I'd be willing to give it a shot.
On Tuesday, October 4, 2016 at 9:03:57 AM UTC-5, Benjamin Moran wrote:
> Thanks for your insite with regards to DrawArrays/DrawElements. There is a
> lot of old bickering online about how one or the other is "better", but not
> so much recent discussion.
> I think having the separate implementation of these things is a good idea
> for a start. I don't think anyone would want to have two seperate
> implementations side by side in the long run, but it's nice to compare side
> by side. I think you've already worked out most of the messy stuff, so it
> would be a matter of seeing if this implementation is feasable if we add in
> some fallbacks to keep things simple. For example, pyglet is really fast if
> you use a batch, and rely on the resources module to load your images. It
> still works fine, however more slowly, if you are ignorant of that and load
> all of your textures manually.
> I have other things on my plate at the moment, but if you're keen to help
> make this happen we could open a new branch to experiment in. Let me know
> what you think.
> On Tuesday, October 4, 2016 at 5:17:08 AM UTC+9, Josh wrote:
>> I have the code with some bug fixes from after I sent it to you. It's not
>> in a public repository right now but I can put it somewhere. It's still not
>> thoroughly tested, it just worked for my project.
>> Call for call, I think there isn't much difference between DrawArrays and
>> DrawElements (or if there is, it's on the GPU side). The huge advantage of
>> DrawElements is that you can render your entire game with just the one
>> call, and do it in whatever order you want. In current pyglet, when you
>> call batch.draw(), pyglet makes a separate DrawArrays call for each
>> separate texture that needs to be rendered.
>> What if we subclass VertexDomain with OrderedVertexDomain, create a
>> ZSpriteGroup class, and create a ZSprite class? That keeps backwards
>> compatibility. ZSprites would be initialized with a fixed ZSpriteGroup.
>> Unlike normal groups, ZSpriteGroups would maintain a TextureAtlas, a sorted
>> list of indices, and an OrderedVertexDomain, and would not allow children.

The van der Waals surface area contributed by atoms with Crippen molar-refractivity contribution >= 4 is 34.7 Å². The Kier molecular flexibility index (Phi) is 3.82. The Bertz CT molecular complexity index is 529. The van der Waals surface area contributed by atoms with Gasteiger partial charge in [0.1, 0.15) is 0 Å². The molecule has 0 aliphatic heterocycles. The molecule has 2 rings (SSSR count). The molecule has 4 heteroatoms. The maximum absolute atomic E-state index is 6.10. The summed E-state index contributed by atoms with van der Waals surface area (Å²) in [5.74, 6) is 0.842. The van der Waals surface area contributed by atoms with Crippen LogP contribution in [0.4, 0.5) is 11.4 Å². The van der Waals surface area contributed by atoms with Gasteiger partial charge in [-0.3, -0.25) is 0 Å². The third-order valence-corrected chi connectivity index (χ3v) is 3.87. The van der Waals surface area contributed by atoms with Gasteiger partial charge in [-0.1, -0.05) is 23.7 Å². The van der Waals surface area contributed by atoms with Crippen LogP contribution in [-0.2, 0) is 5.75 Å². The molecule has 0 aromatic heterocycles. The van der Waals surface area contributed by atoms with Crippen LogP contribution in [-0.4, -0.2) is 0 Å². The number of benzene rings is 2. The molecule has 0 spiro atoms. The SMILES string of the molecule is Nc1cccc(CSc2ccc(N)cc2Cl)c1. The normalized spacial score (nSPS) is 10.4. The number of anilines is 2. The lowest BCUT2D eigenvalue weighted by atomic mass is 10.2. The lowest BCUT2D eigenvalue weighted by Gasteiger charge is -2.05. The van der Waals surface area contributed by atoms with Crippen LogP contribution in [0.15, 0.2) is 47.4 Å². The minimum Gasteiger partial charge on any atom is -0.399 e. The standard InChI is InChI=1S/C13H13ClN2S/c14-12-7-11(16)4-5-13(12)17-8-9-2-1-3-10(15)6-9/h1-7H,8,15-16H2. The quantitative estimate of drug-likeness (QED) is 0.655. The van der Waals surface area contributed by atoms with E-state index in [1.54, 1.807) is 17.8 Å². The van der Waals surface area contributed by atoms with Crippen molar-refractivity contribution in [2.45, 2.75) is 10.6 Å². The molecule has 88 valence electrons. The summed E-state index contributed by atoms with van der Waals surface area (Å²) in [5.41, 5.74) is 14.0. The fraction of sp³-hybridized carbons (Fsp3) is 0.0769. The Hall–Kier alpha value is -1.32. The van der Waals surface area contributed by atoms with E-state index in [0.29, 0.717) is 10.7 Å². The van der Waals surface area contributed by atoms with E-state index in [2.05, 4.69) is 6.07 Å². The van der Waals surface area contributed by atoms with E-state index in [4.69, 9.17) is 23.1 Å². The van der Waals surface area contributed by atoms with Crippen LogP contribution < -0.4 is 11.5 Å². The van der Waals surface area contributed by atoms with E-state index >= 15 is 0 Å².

>> Batch methods would be modified so the batch always associates a ZGroup's
>> domain, and only that domain, with that group. This requires changes to
>> Batch.migrate, Batch._get_domain, Batch._add_group that explicitly check if
>> a group is a ZSpriteGroup.
>> On Monday, October 3, 2016 at 5:02:59 AM UTC-5, Benjamin Moran wrote:
>>> Thanks for the lengthy writeup, Josh. It seems like this is one of those
>>> issues that has no "perfect" solution. I was able to find the code you
>>> shared before, and it looks like a nice bit of work. Do you still have an
>>> active branch of this somewhere?
>>> I'm also curious what your experience with glDrawArrays vs
>>> glDrawElements is, performance wise. Most of the talk on the subject is
>>> pretty old, so I'm wondering just what the differnce really is.
>>> Not breaking code would be ideal. I think as long as there are fallbacks
>>> (even if slow fallbacks) would be a requirement, so as not to regress in
>>> functionality. Additionally, not to impose any behaviour that would
>>> negatively affect people who don't even use the sprite class at all.
>>> On Monday, October 3, 2016 at 4:30:07 AM UTC+9, Josh wrote:
>>>> Hi all,
>>>> Been a while since I dealt with this, but here is the core of the
>>>> solution I came up with. Currently VertexDomain uses glDrawArrays to
>>>> sprites. This requires the correct texture for each sprite has to be bound
>>>> before it can be rendered. So if you have, say, 100 distinct images being
>>>> rendered as sprites, that's (usually) 100 glDrawArrays calls per frame.
>>>> Also, all sprites sharing a texture are always rendered simultaneously if
>>>> they belong to the same batch.
>>>> To solve this problem, I created a new method draw_ordered for
>>>> VertexDomain that uses glDrawElements. This allows you to pass a list of
>>>> indices that specifies the order the elements will be rendered in.
>>>> because you have to choose one texture to have bound before calling
>>>> DrawElements, everything in the domain still has to have a common texture.
>>>> So to make this solution work,* all sprites in a batch must take their
>>>> textures as regions from a single master textur**e *(in pyglet,
>>>> TextureAtlas was convenient for this; it automatically sets the texture
>>>> coordinates for the sprite vertices correctly).
>>>> I still think the huge gains in efficiency make it worth changing to
>>>> glDrawArrays. To make it work with the existing pyglet framework, I
>>>> a new rendering hierarchy in parallel with the existing pyglet methods:
>>>> OrderedBatch, OrderedSprite, AtlasAnimation, AnimationRegion. But a better
>>>> solution would be to have a singleton TextureAtlas. Getting images through
>>>> the pyglet resource tools would automatically enter them in the singleton,
>>>> and most users would not have to worry about the change in rendering
>>>> method. But definitely some code would break.
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